courtesy of NHL.com
I was excited for last night’s game. I really was. Just got home from London, looking forward to some hockey, it’s St. Patty’s Day so it’s the perfect excuse to have a couple beers. And I had to watch the Blueshirts blow another game at MSG. There’s no excuse to blow a 2-0 lead at home, even if they ended up with 1 point. As usual, stats and all that good stuff are courtesy of NHL.com
First Period Scoring-
- 2:34 NEW YORK GOAL (PP) Mats Zuccarello; Assists: Chris Kreider, Derek Stepan
- 4:11 NEW YORK GOAL J.T. Miller; Assists: Brendan Smith, Mika Zibanejad
Second Period Scoring-
- 1:25 FLORIDA GOAL Jonathan Huberdeau; Assists: Jaromir Jagr, Alex Petrovic
- 6:41 FLORIDA GOAL (PP) Jussi Jokinen; Assists: Thomas Vanek, Jason Demers
Third Period Scoring-
- 7:23 FLORIDA GOAL Aleksander Barkov; Assists: Jaromir Jagr, Jonathan Huberdeau
- 11:45 NEW YORK GOAL Mats Zuccarello; Unassisted
- Mats Zuccarello, NYR: SAVED
- Vincent Trocheck, FLA: SAVED
- Mika Zibanejad, NYR: SAVED
- Alex Barkov, FLA: SCORED
- Michael Grabner, NYR: MISSED
- Jaromir Jagr, FLA: 2 Assists
- Mats Zuccarello, NYR: 2 Goals
- Jonathan Huberdeau, FLA: 1 Goal, 1 Assist
- The Rangers suck at home. I realize that’s a strong statement, given that their record is a few games over .500 at MSG, but it just isn’t good enough. This is especially bad because this team has one of the best road records in the league, which will no doubt be a huge boost in the playoffs. The Rangers had been getting better at home, but have now dropped something like 4 of the last 6 at home. Not to mention the fact that this effort was not a complete 60-minute game. The Rangers came out fast and scored two beautiful goals, only to come out flat in the second period. This is the wrong time of year to start falling into bad habits.
- The divergent paths of the the two Rangers’ special teams units continues, as they both scored and gave up a power-play goal. Obviously, its great to see the man-advantage continue to find the back of the net, but the uptick in power-play goals conceded is alarming. It was especially bad in this game, as it played a part in reversing a red-hot start by the Rangers and ultimately seeing them lose their lead.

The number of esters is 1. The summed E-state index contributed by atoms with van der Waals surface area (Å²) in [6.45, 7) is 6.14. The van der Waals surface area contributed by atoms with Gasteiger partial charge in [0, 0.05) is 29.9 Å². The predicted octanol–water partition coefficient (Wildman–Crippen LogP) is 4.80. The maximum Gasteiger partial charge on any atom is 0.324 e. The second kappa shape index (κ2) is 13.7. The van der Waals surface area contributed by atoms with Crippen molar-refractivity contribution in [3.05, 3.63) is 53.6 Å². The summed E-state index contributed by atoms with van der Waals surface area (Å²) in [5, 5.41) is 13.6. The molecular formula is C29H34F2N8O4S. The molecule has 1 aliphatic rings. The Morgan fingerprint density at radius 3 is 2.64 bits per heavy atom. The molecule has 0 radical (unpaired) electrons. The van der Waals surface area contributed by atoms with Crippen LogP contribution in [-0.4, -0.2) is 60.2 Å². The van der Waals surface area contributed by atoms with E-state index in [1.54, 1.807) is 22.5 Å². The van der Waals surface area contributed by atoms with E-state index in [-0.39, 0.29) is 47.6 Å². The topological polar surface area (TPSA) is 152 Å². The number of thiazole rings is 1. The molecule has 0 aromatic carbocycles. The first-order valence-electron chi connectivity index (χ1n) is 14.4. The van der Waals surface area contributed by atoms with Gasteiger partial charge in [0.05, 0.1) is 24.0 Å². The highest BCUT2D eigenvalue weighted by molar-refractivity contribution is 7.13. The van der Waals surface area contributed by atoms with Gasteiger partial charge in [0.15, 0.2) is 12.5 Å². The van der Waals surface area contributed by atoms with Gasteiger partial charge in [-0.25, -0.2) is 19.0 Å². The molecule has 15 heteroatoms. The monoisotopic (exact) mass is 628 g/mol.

- Jaromir Jagr is a freak of nature. He had a beast of a game with two assists and the first star of the game. I think his assist on the Huberdeau goal was the play of the night from the big Czech winger, as he cut through the crease, drew Nick Holden with him, and allowed Huberdeau to score. Even at 45 years of age, he plays a great physical game and continues to score. My buddy, Stevie says he wants Jags to play into his 50s a la Gordie Howe. Honestly, I see no reason why he can’t reach that milestone.
- It was great to see Mats Zuccarello pot a couple goals in this game. Everyone’s been talking about Stepan, who definitely has missed the mark this year way too often. But Zuccarello’s had just as tough a year in the goal-scoring department. These two have been picked up by others, with Hayes and JT Miller immediately coming to mind, but increased goalscoring from Zucc and Step would catapult this team into elite territory.
- This isn’t the reason why the Rangers lost but why in the hell was Buchnevich scratched tonight? I’ve written about how much I like Tanner Glass and how the Rangers needed him around, but I also insisted that he shouldn’t take the place of any regulars. Jesper Fast came back into the lineup, which was great, but it should’ve been at the expense of Glass. I really have faith in AV as a coach, but I’m starting to wonder about his stubborn insistence on playing his “trusted” veterans over rookies that need to be given the time and opportunity to play. Whether it’s Girardi or in this case, Tanner Glass, AV needs to think with his head rather than his heart.
- Since we’re on the topic of AV’s strange decisions, what was with Grabner being given the opportunity in the shootout? It was literally his first opportunity in the shootout this year. I get that he usually converts on breakaways but a penalty shot is a different animal. It’s not as fast, nor it is as sudden a change in play as a breakaway. A more proven entity like Stepan or Nash would have been a more appropriate choice.